Article 20 of the Eswatini Constitution provides for equality before the law and non-discrimination. But a constitution is only a piece of paper if people do not stand up and insist that its provisions are honored. Not long ago, the High Court boldly struck down discriminatory provisions in the Marriage Act related to women’s rights within a marriage – rights both to have a say in decisions around marital property and to be treated as equal adults within the bonds of marriage. Government initially said it would appeal this ruling, but now says it believes the pending Marriage Bill will address most issues of concern, including that of marital power. This may sound promising and reasonable, but I’d like to use an example from my country’s history as a cautionary tale.
In the mid-1800s, the U.S. constitution was amended to end slavery and to grant the right to vote to African Americans, who had previously been held as slaves. Legislators who did not agree with these constitutional changes quickly found other ways to keep African Americans from voting with tools such as unaffordable poll taxes or impossible literacy tests. It would take another 100 years, another constitutional amendment, multiple court rulings, and a voting rights act to finally ban these barriers to citizen participation.
Will the government try to use the Marriage Bill to undo the progress of the High Court’s ruling? I don’t know and you don’t know. But I do know that if you do not read the bill and understand what it may do, you could end up with something that does not help you, and something that could take you another 100 years to undo. So read, ask questions, discuss, engage your elected officials and, when necessary, go back to the galleries in parliament to remind the politicians that you care about the outcome of this bill, and they should care as well.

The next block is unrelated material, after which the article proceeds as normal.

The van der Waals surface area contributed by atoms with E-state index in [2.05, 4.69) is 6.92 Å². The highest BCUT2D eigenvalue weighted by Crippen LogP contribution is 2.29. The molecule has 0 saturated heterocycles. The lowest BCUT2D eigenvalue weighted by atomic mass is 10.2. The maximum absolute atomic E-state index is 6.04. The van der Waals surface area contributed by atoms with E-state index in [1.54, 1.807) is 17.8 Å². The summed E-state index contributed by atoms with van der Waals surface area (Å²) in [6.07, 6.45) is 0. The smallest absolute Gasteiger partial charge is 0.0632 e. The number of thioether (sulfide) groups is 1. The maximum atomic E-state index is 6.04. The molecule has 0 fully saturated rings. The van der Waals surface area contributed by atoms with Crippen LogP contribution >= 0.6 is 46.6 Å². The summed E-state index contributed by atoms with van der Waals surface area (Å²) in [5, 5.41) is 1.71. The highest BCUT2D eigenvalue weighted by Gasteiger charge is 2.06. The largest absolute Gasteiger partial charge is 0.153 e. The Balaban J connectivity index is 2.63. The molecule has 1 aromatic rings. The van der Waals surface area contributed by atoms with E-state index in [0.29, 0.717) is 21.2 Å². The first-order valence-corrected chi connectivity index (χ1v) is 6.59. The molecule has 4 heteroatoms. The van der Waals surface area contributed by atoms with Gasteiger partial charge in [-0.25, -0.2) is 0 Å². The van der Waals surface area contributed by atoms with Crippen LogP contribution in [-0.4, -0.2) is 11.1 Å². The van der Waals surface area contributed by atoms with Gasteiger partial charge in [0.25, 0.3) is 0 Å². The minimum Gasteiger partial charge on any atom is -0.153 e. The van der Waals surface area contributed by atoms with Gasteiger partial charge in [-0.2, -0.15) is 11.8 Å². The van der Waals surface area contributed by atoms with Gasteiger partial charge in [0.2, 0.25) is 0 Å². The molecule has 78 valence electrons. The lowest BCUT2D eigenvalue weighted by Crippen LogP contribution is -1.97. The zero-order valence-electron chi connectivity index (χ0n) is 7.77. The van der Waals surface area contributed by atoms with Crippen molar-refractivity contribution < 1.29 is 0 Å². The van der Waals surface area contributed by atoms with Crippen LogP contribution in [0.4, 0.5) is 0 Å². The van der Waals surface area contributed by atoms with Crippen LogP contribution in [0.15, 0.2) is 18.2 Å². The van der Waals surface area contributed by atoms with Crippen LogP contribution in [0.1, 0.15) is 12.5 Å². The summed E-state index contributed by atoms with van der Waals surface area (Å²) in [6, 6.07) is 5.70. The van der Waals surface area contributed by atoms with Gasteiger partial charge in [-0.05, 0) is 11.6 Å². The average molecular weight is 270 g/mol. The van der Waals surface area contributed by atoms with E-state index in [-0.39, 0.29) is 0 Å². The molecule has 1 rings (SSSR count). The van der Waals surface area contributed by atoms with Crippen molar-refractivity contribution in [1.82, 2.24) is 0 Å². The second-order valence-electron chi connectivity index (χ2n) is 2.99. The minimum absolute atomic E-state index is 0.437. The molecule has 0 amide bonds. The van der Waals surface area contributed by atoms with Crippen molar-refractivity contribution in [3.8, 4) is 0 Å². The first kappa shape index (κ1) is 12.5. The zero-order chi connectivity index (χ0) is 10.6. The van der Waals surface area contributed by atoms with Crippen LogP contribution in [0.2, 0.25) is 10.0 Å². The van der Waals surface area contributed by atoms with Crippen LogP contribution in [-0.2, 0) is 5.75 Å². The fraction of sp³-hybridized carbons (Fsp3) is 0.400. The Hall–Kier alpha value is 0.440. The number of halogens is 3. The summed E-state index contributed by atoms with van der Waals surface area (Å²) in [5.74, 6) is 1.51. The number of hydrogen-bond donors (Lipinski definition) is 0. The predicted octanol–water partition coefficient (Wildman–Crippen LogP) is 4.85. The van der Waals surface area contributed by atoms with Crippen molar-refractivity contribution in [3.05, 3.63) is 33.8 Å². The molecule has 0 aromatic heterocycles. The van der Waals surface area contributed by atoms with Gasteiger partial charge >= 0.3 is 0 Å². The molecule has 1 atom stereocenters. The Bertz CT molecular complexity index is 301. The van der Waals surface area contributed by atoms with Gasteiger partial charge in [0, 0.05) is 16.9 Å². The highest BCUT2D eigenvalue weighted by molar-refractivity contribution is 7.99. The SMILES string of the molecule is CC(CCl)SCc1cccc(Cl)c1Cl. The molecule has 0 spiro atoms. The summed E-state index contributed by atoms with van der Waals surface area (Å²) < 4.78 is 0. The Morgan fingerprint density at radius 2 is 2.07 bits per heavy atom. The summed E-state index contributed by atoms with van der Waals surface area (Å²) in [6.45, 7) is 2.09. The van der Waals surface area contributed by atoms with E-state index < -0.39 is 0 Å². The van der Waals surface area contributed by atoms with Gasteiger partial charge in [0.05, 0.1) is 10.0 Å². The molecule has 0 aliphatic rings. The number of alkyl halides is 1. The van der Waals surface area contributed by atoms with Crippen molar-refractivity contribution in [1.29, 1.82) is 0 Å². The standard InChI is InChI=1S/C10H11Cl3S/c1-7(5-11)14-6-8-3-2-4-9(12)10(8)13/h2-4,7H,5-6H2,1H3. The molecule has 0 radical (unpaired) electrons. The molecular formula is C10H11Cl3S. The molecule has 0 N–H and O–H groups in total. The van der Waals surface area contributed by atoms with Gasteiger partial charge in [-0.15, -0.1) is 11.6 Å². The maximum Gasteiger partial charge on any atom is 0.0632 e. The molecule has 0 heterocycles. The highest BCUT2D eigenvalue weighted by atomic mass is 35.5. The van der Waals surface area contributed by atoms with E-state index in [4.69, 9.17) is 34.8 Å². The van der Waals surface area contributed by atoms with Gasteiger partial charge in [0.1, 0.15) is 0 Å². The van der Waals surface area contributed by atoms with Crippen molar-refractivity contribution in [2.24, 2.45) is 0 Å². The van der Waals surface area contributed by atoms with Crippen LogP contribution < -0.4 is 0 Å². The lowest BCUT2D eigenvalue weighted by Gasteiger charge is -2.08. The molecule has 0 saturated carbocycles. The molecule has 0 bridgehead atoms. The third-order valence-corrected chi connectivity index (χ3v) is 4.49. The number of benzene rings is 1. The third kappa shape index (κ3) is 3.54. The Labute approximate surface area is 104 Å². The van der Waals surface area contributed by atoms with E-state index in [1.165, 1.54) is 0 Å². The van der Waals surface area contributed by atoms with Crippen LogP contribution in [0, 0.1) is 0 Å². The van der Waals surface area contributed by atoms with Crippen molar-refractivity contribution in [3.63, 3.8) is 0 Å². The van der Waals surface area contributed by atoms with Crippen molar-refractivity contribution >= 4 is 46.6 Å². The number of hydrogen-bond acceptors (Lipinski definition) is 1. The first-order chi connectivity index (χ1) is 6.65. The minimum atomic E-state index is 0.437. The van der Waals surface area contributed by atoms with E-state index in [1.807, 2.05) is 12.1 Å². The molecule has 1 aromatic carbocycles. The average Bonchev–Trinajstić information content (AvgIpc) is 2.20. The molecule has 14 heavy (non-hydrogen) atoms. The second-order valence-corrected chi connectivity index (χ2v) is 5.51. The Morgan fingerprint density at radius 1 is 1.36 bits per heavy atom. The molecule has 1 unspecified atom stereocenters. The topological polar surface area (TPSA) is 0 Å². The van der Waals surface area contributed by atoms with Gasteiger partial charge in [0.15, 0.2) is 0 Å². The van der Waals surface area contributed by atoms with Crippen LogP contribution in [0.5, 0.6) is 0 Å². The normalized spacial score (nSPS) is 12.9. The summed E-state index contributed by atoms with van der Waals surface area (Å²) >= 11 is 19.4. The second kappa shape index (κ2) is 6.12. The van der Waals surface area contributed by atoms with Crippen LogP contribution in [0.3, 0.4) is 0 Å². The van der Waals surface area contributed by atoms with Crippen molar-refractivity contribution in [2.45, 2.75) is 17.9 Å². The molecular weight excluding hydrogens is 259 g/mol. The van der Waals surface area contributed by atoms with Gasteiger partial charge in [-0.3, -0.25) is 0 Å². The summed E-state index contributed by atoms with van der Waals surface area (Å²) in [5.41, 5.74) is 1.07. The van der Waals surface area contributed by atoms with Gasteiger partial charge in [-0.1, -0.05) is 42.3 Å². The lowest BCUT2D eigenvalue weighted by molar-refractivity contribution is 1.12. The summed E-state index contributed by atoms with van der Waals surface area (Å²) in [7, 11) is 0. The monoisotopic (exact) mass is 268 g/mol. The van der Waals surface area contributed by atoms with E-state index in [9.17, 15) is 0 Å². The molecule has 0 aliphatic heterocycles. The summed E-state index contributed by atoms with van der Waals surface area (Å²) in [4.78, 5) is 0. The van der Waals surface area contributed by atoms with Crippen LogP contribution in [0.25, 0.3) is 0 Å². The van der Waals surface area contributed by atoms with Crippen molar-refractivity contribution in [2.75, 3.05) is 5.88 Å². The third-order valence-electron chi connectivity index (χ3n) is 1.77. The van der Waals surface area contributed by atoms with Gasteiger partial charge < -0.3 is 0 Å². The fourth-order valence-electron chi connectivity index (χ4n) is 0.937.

It is tempting to think that all our attention should be on such sweeping national issues, but I will invoke the saying of a famous American politician: “All politics is local.” This is why the grassroots work of organizations like Swaziland Rural Women’s Assembly on civic education and advocacy is so important. One example of the importance of such local advocacy was a campaign on crime prevention and equal access to land conducted in the Sandleni Community, Shiselweni region. Swaziland Rural Women’s Assembly found that many buildings were no longer being used by their owners, but were being occupied at night for possibly criminal activities. As a result, Swaziland Rural Women’s Assembly and members of the Sandleni community met with the constituency council and the Umgijimi to report on their findings and advocate for the unoccupied homesteads and buildings in the community to be utilized so as to decrease the use of the buildings for criminal activities. They were given permission by the constituency council and Umgijimi to further investigate the number of unoccupied houses in the Sandleni community and the effects they have on the crime rate and livelihoods in the area. Armed with the information from these investigations, the community will be able to respond more effectively to the precise problems they uncover.
Today, by hosting this event and creating continued dialogue, you are sending an important message not only to your families and fellow citizens but also to your government officials. Women’s rights are human rights. Emalungelo abomake ngemalungelo ebantfu bonkhe.